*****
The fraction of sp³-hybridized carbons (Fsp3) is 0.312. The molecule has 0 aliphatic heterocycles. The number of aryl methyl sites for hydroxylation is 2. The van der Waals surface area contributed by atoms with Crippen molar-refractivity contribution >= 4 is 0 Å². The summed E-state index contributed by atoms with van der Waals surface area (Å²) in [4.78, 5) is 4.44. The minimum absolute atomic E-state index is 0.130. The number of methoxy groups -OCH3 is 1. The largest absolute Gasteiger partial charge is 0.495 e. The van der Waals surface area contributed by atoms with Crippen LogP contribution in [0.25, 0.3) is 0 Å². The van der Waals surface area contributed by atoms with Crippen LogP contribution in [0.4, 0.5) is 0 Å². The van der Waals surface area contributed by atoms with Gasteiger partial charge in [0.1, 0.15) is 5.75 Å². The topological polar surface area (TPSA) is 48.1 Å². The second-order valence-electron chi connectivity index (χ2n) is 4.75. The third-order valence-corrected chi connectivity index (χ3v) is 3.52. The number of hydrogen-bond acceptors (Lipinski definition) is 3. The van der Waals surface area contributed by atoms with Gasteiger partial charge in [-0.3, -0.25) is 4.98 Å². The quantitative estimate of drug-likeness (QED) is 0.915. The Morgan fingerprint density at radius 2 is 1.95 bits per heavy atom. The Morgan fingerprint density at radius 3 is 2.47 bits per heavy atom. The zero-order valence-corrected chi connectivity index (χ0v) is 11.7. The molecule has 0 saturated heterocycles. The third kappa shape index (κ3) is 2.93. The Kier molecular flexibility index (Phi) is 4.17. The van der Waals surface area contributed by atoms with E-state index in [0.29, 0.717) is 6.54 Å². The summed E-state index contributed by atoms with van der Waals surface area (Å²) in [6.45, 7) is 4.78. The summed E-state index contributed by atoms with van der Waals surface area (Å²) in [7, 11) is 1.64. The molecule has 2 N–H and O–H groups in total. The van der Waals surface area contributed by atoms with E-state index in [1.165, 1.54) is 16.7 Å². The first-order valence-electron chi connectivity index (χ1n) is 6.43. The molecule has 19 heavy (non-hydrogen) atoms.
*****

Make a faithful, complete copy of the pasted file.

The fraction of sp³-hybridized carbons (Fsp3) is 0.312. The molecule has 0 aliphatic heterocycles. The number of aryl methyl sites for hydroxylation is 2. The van der Waals surface area contributed by atoms with Crippen molar-refractivity contribution >= 4 is 0 Å². The summed E-state index contributed by atoms with van der Waals surface area (Å²) in [4.78, 5) is 4.44. The minimum absolute atomic E-state index is 0.130. The number of methoxy groups -OCH3 is 1. The largest absolute Gasteiger partial charge is 0.495 e. The van der Waals surface area contributed by atoms with Crippen LogP contribution in [0.25, 0.3) is 0 Å². The van der Waals surface area contributed by atoms with Crippen LogP contribution in [0.4, 0.5) is 0 Å². The van der Waals surface area contributed by atoms with Gasteiger partial charge in [0.1, 0.15) is 5.75 Å². The topological polar surface area (TPSA) is 48.1 Å². The second-order valence-electron chi connectivity index (χ2n) is 4.75. The third-order valence-corrected chi connectivity index (χ3v) is 3.52. The number of hydrogen-bond acceptors (Lipinski definition) is 3. The van der Waals surface area contributed by atoms with Gasteiger partial charge in [-0.3, -0.25) is 4.98 Å². The quantitative estimate of drug-likeness (QED) is 0.915. The Morgan fingerprint density at radius 2 is 1.95 bits per heavy atom. The Morgan fingerprint density at radius 3 is 2.47 bits per heavy atom. The zero-order valence-corrected chi connectivity index (χ0v) is 11.7. The molecule has 0 saturated heterocycles. The third kappa shape index (κ3) is 2.93. The Kier molecular flexibility index (Phi) is 4.17. The van der Waals surface area contributed by atoms with E-state index in [0.29, 0.717) is 6.54 Å². The summed E-state index contributed by atoms with van der Waals surface area (Å²) in [6.45, 7) is 4.78. The summed E-state index contributed by atoms with van der Waals surface area (Å²) in [7, 11) is 1.64. The molecule has 2 N–H and O–H groups in total. The van der Waals surface area contributed by atoms with E-state index in [1.165, 1.54) is 16.7 Å². The first-order valence-electron chi connectivity index (χ1n) is 6.43. The molecule has 19 heavy (non-hydrogen) atoms.